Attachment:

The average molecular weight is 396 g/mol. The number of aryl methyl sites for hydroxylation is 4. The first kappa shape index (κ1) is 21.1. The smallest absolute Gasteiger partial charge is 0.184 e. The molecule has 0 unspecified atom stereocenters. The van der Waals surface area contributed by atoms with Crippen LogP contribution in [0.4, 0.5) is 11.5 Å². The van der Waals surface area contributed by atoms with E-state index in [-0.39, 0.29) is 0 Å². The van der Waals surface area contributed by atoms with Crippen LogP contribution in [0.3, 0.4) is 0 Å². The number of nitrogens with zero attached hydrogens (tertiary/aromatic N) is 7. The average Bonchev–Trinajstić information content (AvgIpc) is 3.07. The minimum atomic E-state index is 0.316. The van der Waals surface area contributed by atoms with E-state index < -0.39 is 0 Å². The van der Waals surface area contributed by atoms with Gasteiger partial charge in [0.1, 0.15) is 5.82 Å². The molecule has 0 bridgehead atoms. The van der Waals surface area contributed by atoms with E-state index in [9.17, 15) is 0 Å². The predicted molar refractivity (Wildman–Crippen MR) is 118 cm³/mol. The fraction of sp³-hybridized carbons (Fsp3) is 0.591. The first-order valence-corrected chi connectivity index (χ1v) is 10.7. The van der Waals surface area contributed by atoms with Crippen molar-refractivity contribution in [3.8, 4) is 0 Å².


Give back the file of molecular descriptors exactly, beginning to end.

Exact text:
The average molecular weight is 396 g/mol. The number of aryl methyl sites for hydroxylation is 4. The first kappa shape index (κ1) is 21.1. The smallest absolute Gasteiger partial charge is 0.184 e. The molecule has 0 unspecified atom stereocenters. The van der Waals surface area contributed by atoms with Crippen LogP contribution in [0.4, 0.5) is 11.5 Å². The van der Waals surface area contributed by atoms with E-state index in [-0.39, 0.29) is 0 Å². The van der Waals surface area contributed by atoms with Crippen LogP contribution in [0.3, 0.4) is 0 Å². The number of nitrogens with zero attached hydrogens (tertiary/aromatic N) is 7. The average Bonchev–Trinajstić information content (AvgIpc) is 3.07. The minimum atomic E-state index is 0.316. The van der Waals surface area contributed by atoms with E-state index < -0.39 is 0 Å². The van der Waals surface area contributed by atoms with Gasteiger partial charge in [0.1, 0.15) is 5.82 Å². The molecule has 0 bridgehead atoms. The van der Waals surface area contributed by atoms with E-state index in [9.17, 15) is 0 Å². The predicted molar refractivity (Wildman–Crippen MR) is 118 cm³/mol. The fraction of sp³-hybridized carbons (Fsp3) is 0.591. The first-order valence-corrected chi connectivity index (χ1v) is 10.7. The van der Waals surface area contributed by atoms with Crippen molar-refractivity contribution in [3.8, 4) is 0 Å².